There has been a great deal of media commentary recently on how the bonus payable under the government’s Help to Buy ISA really works.
Savers aged 16 or over can open their ISA with an initial deposit of £1,000, which qualifies for a government bonus of £250. Savers can then contribute a maximum of £200 each month, with the government contributing a bonus of up to £50 on top. In order to claim the maximum bonus of £3,000, they need to save £12,000.
The bonus rules explained
The Help to Buy ISA bonus can only be used as part of the final completion monies; it cannot form part of the deposit paid at exchange of contracts. It’s also worth noting that you can only use your bonus towards the cost of buying a property, it can’t be used to pay any other charges such as stamp duty, conveyancing fees or house surveys. This has always been the case since the inception of the scheme, and most solicitors and conveyancers were aware of the restriction from the start.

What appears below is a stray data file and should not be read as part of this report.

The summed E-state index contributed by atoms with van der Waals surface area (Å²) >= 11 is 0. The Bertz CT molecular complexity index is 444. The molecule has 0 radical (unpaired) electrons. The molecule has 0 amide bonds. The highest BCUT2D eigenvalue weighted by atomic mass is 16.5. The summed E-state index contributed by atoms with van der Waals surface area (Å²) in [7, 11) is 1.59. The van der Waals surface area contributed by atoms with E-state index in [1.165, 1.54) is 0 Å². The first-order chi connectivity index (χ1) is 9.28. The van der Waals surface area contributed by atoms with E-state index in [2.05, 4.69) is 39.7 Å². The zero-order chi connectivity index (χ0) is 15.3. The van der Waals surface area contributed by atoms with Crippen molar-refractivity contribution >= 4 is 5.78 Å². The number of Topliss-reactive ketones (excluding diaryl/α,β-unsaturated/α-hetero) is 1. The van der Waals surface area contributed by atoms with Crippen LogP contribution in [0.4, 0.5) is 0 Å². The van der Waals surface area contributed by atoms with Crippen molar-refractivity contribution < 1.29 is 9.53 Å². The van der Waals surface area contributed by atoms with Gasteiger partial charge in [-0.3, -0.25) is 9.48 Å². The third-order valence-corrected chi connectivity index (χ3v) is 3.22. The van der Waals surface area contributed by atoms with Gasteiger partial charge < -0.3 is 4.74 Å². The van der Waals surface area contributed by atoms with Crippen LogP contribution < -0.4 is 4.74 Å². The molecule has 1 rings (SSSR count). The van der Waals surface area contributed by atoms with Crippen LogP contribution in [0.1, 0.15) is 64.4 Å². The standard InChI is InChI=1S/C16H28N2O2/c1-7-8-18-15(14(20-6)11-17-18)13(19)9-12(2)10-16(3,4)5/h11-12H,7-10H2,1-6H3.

A potential solution
While the deposit paid on exchange of contracts is usually 10%, this isn’t legally binding. If you tell your solicitor or conveyancer at the outset that you will be using your Help to Buy ISA bonus cash as part of your payment, they should be able to agree a 5% deposit instead.
So should you still take out a Help to Buy ISA? Even if you don’t get your bonus until completion, the tax-free cash will still come in useful, and you receive interest on your savings too.